A friend asked me to give an introductory presentation on User Experience (UX) to her Web Design class so I created a reading list:
- Steve Krug: Don’t Make Me Think – great starting point
- Steve Krug: Rocket Surgery Made Easy – aka user testing made easy
- Donald Norman: The Design of Everyday Things – a design classic
- Alan Cooper: The Inmates are Running the Asylum – a book about the “bad old days” of tech design
- Russ Unger & Carolyn Chandler: A Project Guide to UX Design
More In-Depth Reading
- Erika Hall: Just Enough Research
- Brad Nunnally: UX Research: Practical Techniques for Designing Better Products
- Abby Covert: How to Make Sense of Any Mess
- Louis Rosenfeld, Peter Orville & Jorge Arango: Information Architecture
- Jeffrey Rubin & Dana Chisnell: Handbook of Usability Testing
This year, September and October were for learning. I had some free time and money in my Education budget, so these are the workshops and conferences I attended:
- In September I started with the Lean UX Workshop given by Jeff Gothelf , author of the book Lean UX.
- A couple of weeks later in October, I attended a UX Masterclass conference on UX and Market Research.
- Near the end of October I attended Measuring the User Experience: A Workshop on Usability Metrics, which was sponsored by the NYC UXPA and given by Bill Albert.
Though the methods varied, all the speakers stressed the importance of research and testing in creating a viable, usable product. However, first you need to decide what you are creating, who you are creating it for, what it is supposed to accomplish and how you will measure the success of the outcome.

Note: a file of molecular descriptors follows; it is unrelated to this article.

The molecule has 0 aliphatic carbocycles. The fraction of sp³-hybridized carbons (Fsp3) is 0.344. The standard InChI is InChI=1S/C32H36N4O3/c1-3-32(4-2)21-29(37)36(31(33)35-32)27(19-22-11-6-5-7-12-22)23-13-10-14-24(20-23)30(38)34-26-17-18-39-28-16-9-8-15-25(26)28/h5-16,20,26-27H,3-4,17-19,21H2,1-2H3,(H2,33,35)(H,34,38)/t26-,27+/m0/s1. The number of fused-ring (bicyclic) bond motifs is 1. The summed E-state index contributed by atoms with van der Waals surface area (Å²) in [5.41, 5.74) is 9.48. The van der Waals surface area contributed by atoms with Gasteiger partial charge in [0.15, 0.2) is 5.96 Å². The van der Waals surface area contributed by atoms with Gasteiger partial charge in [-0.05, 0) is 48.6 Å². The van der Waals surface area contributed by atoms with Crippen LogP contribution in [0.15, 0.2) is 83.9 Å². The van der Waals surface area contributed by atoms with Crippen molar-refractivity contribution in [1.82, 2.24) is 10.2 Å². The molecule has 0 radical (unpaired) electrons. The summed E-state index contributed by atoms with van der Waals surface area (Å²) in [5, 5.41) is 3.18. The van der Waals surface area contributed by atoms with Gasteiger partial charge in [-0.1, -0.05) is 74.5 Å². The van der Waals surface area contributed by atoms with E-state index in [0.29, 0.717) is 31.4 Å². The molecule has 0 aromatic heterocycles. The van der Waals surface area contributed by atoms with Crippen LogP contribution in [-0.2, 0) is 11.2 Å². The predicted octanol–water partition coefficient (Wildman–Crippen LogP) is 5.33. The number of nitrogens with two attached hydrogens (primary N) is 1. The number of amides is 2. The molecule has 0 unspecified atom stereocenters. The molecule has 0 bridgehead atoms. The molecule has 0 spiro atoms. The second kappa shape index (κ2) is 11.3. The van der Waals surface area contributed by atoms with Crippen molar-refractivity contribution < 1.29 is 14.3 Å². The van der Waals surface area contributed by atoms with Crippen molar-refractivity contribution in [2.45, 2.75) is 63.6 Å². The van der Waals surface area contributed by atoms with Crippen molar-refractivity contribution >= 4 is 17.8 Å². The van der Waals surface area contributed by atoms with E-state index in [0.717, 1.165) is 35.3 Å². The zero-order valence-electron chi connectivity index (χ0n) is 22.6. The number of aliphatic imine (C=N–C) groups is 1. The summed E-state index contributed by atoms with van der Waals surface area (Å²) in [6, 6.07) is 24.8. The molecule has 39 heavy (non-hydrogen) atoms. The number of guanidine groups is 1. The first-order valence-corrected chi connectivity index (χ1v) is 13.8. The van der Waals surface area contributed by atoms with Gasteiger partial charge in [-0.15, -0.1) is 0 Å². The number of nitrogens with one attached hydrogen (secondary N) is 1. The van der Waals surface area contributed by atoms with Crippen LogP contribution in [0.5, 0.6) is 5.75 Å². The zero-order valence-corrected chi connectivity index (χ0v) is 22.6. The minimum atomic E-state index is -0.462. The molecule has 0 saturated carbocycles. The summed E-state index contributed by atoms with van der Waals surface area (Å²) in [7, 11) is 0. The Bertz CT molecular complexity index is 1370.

Now that it’s been a while since I attended the above sessions, two things stand out to me from my experience as mid-level working towards senior UX designer:
- Information about project goals is often not clearly communicated to the more junior members of the team, especially when the team is spread out over different departments.
- Good research will update information about user needs, the market, etc.. and goals will have to change to accommodate that; not an easy task within a large corporation.
I haven’t had the chance yet to work on a Lean/Agile type project, but I would really like to as the approach appears to prevent those issues.
I’m currently working on what will be a responsive WordPress website for a theater incubator and have noticed for a while that Photoshop comps are really limited when it comes to designing responsive websites. How many screen sizes should you design for? What about accommodating a CMS?
Instead of comping every screen size, I’m going to create Style Tiles which were introduced on A List Apart by Samantha Warrren. If you have never heard of Styles Tiles before, go now and read the A List Apart article. I’m serious – read it!
The concept is still making its way around the Internet and now other people are sharing their own methods and templates. Samantha offers a Photoshop template, Adrian Gould collected templates in Illustrator, Fireworks, InDesign and Keynote as well. Namanyay Goel created Webstiles for a HTML/CSS version. I also found a WordPress theme called WP Style Tiles created by Steve Fisher and Jesse Friedman.
I’m going to try out both the WordPress theme and the Photoshop template to see which one is more helpful to my workflow and presentation.
Boxes and Arrows is an online publication featuring articles on Information Architecture and and design that has been around since 2001. I just had an article on the 2013 UX Awards published there today.